Saturday, 12 February 2011

Cheshire......................the pond capital of Europe


Great Budworth from Budworth Mere
Budworth Pool
Oulton Mill Pool
Oulton Mill Pool
Shakerley Mere
I live in the beautiful county of Cheshire and we are blessed with many Meres (lakes) and ponds so I don't have to travel very far to see waders and other waterfowl.
Whilst some of Cheshire's meres have originated as a result of subsidence in the area of the underlying salt beds (this is believed to be a factor in the origin of such important sites as Rostherne Mere, Wybunbury Moss and Oakmere), many of the basins were formed as 'kettle holes'.
Such sites were created when ice blocks from the retreating ice face were buried in the glacial outwash of clays and sand some 10,000 years ago.
Some of the meres, such as Hatch Mere, Budworth Mere, Combermere, Tabley Mere, Barmere, Quoisley Mere and Chapel Mere at Cholmondeley, receive nutrient-rich water and have remained open with fen margins.
The county of Cheshire has the densest pond landscape in lowland Britain and probably has no equivalent elsewhere in northwestern Europe. The principle reason for this is the underlying clay, known as ‘marl’. When spread on agricultural land marl reduces acidity and increases fertility, so marl was a valuable resource in historical times before chemical fertilisers were widely available, and the practice of digging and spreading marl was widespread.
The pits the marl were dug from filled with water and became ponds.
Agricultural activity and extraction of sand and clay for bricks have created a sequence of field ponds or marl pits in the region, which is estimated at 25% of the total in England and Wales.

10 comments:

Dave said...

We live in a very diverse county Andrew. I am fortunate to live on the edge of the Peak District here in East Cheshire, but I sometimes envy those living on the West side close to the wonderful Wirral shorelines, of course I guess your slap bang in the middle of both there in mid Cheshire. My father worked the Winsford Salt mines when we lived there many years ago.

Nice topic and info you posted Andrew and I am ashamed to say that I havent visited any of the sites you mention :(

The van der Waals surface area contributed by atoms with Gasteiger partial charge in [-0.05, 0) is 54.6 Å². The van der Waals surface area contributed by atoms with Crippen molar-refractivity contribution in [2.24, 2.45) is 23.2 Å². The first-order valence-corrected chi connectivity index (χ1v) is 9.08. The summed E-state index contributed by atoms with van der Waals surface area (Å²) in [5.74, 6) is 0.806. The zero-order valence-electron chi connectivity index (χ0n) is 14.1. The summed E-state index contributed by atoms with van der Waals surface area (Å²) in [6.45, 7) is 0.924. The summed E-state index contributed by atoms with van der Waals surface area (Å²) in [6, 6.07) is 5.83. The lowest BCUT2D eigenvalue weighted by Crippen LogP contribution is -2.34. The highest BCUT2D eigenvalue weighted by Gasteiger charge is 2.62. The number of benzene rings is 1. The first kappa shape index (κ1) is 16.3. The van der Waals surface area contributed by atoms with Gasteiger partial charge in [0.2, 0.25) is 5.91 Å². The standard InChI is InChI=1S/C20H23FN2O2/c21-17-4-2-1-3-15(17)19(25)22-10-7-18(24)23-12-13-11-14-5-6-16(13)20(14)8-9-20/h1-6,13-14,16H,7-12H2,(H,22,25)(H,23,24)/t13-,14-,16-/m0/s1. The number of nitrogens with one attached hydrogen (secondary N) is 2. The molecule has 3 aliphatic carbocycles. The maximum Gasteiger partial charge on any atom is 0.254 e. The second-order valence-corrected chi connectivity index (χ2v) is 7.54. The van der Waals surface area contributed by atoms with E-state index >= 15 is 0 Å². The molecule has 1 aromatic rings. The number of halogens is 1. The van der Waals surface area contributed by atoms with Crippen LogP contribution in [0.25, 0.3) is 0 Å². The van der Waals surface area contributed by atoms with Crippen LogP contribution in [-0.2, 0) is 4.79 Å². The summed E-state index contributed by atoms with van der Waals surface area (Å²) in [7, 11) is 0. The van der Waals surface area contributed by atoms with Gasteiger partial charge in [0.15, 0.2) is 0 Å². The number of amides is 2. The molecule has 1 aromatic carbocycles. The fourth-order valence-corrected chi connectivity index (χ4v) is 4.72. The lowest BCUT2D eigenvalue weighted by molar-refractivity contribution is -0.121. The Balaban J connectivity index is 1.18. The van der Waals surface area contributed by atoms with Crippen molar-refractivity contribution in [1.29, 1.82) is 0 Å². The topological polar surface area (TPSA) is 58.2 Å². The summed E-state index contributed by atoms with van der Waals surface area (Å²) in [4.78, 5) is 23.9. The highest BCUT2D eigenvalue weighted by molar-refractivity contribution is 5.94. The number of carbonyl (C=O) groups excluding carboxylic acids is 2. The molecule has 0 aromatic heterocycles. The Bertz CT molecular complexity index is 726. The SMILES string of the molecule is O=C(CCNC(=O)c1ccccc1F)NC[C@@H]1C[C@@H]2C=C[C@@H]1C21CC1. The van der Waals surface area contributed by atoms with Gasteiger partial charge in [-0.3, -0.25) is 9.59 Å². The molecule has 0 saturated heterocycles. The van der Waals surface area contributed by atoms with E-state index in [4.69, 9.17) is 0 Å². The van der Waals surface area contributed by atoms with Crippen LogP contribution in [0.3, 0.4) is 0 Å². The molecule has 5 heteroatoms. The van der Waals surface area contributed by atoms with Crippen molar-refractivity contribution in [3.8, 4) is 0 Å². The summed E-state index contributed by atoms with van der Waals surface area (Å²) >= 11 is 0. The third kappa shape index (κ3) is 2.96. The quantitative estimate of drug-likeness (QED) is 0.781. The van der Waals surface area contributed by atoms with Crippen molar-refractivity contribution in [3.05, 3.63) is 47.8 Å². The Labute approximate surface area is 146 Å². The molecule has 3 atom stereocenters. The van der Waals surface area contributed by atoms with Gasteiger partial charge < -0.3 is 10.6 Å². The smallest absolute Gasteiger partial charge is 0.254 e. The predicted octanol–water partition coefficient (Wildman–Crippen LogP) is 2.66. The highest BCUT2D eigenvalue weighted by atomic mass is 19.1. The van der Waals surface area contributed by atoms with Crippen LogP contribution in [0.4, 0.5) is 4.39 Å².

Cheers
Dave

theconstantwalker said...

It's a small world Dave. In the 1970's I used to work for a firm that supplied replacement hydraulic hoses for the machinery used in the Salt Mine. I have travelled 600ft underground many times and it really is an amazing place to visit just to see the sheer size of the place

grammie g said...

Hi Andrew...thanks for the trip around your county and the information and history,for sure this the only way I could afford the trip lol !!
You should have been a histroy teacher "Mr.F"
The photo of the Swans with those drips of water of there bills is beautiful!! Very nice!!

Beatrice P. Boyd said...

Hello Andrew, I stopped in for a visit from Grammie G's blog and the scenery is so lovely, it makes me want to take a trip. How fortunate you are to see all this beauty on your ramblings.

joo said...

You live in a great place indeed!Love this post, especially the first and the last photo.
Have a nice afternoon!
j.

leschornmom said...

Wow! I love how you not only put up such wonderful pictures, but give interesting information with them as well.
I have to say that I have never thought of England as a beautiful place, but your photos have proven me wrong.
Beautiful!

Gary said...

Andrew, a grand tour of your area. Boom & Gary of the Vermilon River, Canada.

theconstantwalker said...

Thanks for all your lovely comments about my home county Cheshire.
Cheshire boasts that it has more millionaires residing here than any other county in England. Believe me they have chosen a beautiful place to live.

Johnny Nutcase said...

looks like a really nice place, and some great habitats for birds!

TexWisGirl said...

the waters are really beautiful. what a great place to reside. :)